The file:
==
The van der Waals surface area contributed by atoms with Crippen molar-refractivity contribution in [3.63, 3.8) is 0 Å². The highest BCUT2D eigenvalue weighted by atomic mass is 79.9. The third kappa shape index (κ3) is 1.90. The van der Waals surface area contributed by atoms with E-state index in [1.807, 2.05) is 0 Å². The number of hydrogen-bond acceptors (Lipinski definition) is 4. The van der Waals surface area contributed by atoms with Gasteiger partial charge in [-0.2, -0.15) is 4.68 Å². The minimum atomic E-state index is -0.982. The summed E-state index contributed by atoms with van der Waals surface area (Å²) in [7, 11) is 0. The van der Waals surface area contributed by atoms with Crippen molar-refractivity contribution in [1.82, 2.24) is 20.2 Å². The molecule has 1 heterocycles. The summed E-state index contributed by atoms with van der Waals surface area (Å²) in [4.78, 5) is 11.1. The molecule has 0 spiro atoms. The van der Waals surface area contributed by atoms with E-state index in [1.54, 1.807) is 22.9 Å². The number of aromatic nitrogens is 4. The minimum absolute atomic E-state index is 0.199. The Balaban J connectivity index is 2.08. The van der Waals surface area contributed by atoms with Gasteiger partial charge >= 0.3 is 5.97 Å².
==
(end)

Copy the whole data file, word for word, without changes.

The van der Waals surface area contributed by atoms with Crippen molar-refractivity contribution in [3.63, 3.8) is 0 Å². The highest BCUT2D eigenvalue weighted by atomic mass is 79.9. The third kappa shape index (κ3) is 1.90. The van der Waals surface area contributed by atoms with E-state index in [1.807, 2.05) is 0 Å². The number of hydrogen-bond acceptors (Lipinski definition) is 4. The van der Waals surface area contributed by atoms with Gasteiger partial charge in [-0.2, -0.15) is 4.68 Å². The minimum atomic E-state index is -0.982. The summed E-state index contributed by atoms with van der Waals surface area (Å²) in [7, 11) is 0. The van der Waals surface area contributed by atoms with Crippen molar-refractivity contribution in [1.82, 2.24) is 20.2 Å². The molecule has 1 heterocycles. The summed E-state index contributed by atoms with van der Waals surface area (Å²) in [4.78, 5) is 11.1. The molecule has 0 spiro atoms. The van der Waals surface area contributed by atoms with E-state index in [1.54, 1.807) is 22.9 Å². The number of aromatic nitrogens is 4. The minimum absolute atomic E-state index is 0.199. The Balaban J connectivity index is 2.08. The van der Waals surface area contributed by atoms with Gasteiger partial charge >= 0.3 is 5.97 Å².